توماج_صالحی Toomaj Salehi, the Iranian rapper, has been charged with “war against God and the state” and “corruption on earth” at a court in Iran KossyDerrickBlog KossyDerrickEnt

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Saturday, November 26, 2022

توماج_صالحی Toomaj Salehi, the Iranian rapper, has been charged with “war against God and the state” and “corruption on earth” at a court in Iran

Information reaching Kossyderrickent has it that توماج_صالحی Toomaj Salehi, the Iranian rapper, has been charged for “war against God and the state” and “corruption on earth”. Both of these charges have death penalty in the Islamic Republic.

The family of an Iranian dissident rapper is fearful for his life, saying the regime is trying to charge him with a crime that carries the death penalty.

Toomaj Salehi, 32, has heavily criticized the Islamic Republic through his lyrics and was arrested last month amid the ongoing protests and violent crackdowns in the country. The underground rapper, known by his first name, was also actively supporting the protests in Iran, releasing music, sending messages of support and even showing up on the streets himself. 

Toomaj's cousin, Azadeh Babadi, who is based in London, told CBC News she believes the rapper will not receive due process.

Babadi said the family believes the judiciary plans to charge Toomaj with being a mohareb — meaning someone who "wages war against God." These are charges that under Iran's Islamic Sharia law result in a death sentence and subsequent execution.

The regime in Iran has a long history of accusing dissidents of being "moharebs," said Toronto-based lawyer and human rights activist Kaveh Shahrooz.

"Such a charge, and the fact that it carries a penalty of death, is hard to comprehend for many Westerners, because it seems so medieval. And it is. It speaks to the fact that Iran's regime has a mindset belonging to the dark ages," Shahrooz said.

Toomaj used his social media influence to encourage protesters not to give up the streets and join strikes to topple the regime, although he had already been arrested once before. He also taught them ways to circumvent internet censorship. He was never allowed to release his music in Iran or hold concerts and connected with his fans only through online platforms such as YouTube.

Official Toomaj , the Twitter account which is now run by an administrator based outside Iran, refuted the claim saying he was arrested in his home province of Chaharmahal and Bakhtiari Province which is not anywhere near the border areas.

“We will come to the streets, every day and night, until Iran is freed. The streets are ours, we will take them back from you,” Official Toomaj defiantly quoted one of his songs in a tweet after his arrest.

Toomaj’s London-based cousin Azadeh Babadi told Iran International Monday that the family have found out he is being severely tortured to denounce the youth movement against the clerical rule.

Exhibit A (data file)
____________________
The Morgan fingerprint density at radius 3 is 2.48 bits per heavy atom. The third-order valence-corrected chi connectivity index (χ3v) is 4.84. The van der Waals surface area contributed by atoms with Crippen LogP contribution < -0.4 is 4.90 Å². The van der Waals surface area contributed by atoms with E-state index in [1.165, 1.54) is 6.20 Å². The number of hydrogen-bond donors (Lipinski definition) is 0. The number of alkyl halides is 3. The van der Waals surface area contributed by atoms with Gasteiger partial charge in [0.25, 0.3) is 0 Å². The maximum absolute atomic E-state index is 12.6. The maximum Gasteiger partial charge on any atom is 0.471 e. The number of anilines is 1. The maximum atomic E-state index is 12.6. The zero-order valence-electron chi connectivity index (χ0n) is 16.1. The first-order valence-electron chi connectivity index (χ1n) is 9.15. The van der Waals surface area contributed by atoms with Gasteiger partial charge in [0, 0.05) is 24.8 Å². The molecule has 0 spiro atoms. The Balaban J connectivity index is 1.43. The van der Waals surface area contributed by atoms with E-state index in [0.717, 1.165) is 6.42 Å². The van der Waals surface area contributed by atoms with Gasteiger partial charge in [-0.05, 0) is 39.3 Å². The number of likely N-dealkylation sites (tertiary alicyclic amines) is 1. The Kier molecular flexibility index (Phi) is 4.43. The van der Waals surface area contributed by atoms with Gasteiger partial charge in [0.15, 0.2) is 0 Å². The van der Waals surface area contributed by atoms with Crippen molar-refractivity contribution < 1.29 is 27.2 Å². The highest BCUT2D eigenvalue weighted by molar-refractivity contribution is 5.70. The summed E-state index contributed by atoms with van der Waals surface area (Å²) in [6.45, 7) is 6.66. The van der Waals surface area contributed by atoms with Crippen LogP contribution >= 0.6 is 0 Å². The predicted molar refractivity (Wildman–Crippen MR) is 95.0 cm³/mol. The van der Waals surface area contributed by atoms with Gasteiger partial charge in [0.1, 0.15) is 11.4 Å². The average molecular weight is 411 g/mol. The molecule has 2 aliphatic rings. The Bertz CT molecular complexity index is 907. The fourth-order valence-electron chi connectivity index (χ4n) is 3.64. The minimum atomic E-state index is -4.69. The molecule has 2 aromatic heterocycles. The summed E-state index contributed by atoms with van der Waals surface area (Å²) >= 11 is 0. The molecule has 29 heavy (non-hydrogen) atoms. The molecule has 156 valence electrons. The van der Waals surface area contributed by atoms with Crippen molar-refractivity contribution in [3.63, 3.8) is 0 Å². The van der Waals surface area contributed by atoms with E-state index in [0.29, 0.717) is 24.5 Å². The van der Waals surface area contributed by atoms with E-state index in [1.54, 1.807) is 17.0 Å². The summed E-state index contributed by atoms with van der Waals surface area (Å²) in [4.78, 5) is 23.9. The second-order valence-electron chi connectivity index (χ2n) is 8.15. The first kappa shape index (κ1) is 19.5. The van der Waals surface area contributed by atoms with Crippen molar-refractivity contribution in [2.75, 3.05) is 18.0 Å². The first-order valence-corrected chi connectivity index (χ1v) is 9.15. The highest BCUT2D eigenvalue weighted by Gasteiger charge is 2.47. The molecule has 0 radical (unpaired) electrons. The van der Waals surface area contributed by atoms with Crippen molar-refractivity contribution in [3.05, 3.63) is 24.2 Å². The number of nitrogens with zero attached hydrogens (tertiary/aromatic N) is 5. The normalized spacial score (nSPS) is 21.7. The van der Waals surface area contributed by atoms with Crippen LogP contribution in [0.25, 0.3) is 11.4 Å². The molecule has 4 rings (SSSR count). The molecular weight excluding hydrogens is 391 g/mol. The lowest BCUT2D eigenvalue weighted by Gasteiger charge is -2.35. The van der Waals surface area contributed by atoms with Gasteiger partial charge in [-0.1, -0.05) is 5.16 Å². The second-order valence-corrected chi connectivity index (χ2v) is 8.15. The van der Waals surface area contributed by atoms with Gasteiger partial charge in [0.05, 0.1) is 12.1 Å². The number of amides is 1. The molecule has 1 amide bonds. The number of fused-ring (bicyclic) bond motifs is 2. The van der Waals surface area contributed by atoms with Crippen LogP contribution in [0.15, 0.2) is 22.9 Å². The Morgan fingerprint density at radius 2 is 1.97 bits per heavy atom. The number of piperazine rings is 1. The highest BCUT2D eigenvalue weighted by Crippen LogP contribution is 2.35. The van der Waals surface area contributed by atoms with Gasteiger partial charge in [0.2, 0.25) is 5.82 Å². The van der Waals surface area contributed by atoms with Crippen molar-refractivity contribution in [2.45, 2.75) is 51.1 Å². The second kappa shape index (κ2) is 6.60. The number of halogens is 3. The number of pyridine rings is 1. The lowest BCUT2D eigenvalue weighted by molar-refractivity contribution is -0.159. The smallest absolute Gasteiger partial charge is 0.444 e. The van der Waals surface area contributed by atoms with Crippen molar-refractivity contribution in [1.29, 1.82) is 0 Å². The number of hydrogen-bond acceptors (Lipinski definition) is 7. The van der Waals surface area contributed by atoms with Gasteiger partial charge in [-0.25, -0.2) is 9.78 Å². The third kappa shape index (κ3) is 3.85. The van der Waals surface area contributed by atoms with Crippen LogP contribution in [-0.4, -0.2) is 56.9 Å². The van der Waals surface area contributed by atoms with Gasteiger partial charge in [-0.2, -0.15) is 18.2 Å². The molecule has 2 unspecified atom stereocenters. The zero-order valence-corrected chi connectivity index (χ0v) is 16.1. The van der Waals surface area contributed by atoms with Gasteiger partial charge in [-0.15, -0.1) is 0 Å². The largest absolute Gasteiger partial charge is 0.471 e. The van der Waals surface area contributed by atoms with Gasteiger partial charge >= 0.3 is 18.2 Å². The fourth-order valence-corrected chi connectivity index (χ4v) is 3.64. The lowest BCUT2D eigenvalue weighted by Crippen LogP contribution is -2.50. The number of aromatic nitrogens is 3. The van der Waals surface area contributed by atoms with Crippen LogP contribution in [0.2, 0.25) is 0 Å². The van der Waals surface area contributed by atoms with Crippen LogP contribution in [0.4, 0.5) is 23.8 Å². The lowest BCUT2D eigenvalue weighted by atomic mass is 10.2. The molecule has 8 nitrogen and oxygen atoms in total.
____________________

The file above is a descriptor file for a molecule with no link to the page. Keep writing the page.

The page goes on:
“He knew he would be arrested but refused to leave the country,” Babadi said via video link, adding that she had warned him about his safety in Iran and offered to help him get a visa to join her in London. The family want all Iranians to know that Toomaj believes they can only succeed in restoring the rights denied to them by remaining on the streets and continuing the protests to bring the regime down, she said.

"We will rise from the bottom and target the top of the pyramid,” Toomaj’s latest song released last week says and promises protesters’ victory over the Islamic Republic.

“We’re definitely far behind other countries.”

Almasi and other campaigners are calling on the government to:

Impose targeted sanctions on Iranian officials, including freezing financial assets and issuing visa bans to stop them entering Australia;
Push for Iran’s removal from the United Nations Commission on the Status of Women;
Designate the Islamic Revolutionary Guard Corps as a terrorist organisation; and
Expel the Iranian ambassador from Canberra.
The United States, United Kingdom, Canada and the European Union have implemented targeted sanctions on Iranian individuals responsible for the recent violence against protesters, but the Australian government has not.

“This is both inexplicable and embarrassing to Australia’s stature on the world stage as a country which professes to care about human rights,” she said in a submission to the inquiry.

Moore-Gilbert said she suspected officials from the Department of Foreign Affairs and Trade (DFAT) opposed targeted sanctions because they want to negotiate the release of innocent Australian citizens detained in Iranian prisons.

“We simply cannot allow the consular cases of a handful of wrongfully detained Australians to dictate Australia’s response to Iran’s violations of human rights on a mass scale,” Moore-Gilbert said, describing this as a form of “diplomatic blackmail”.


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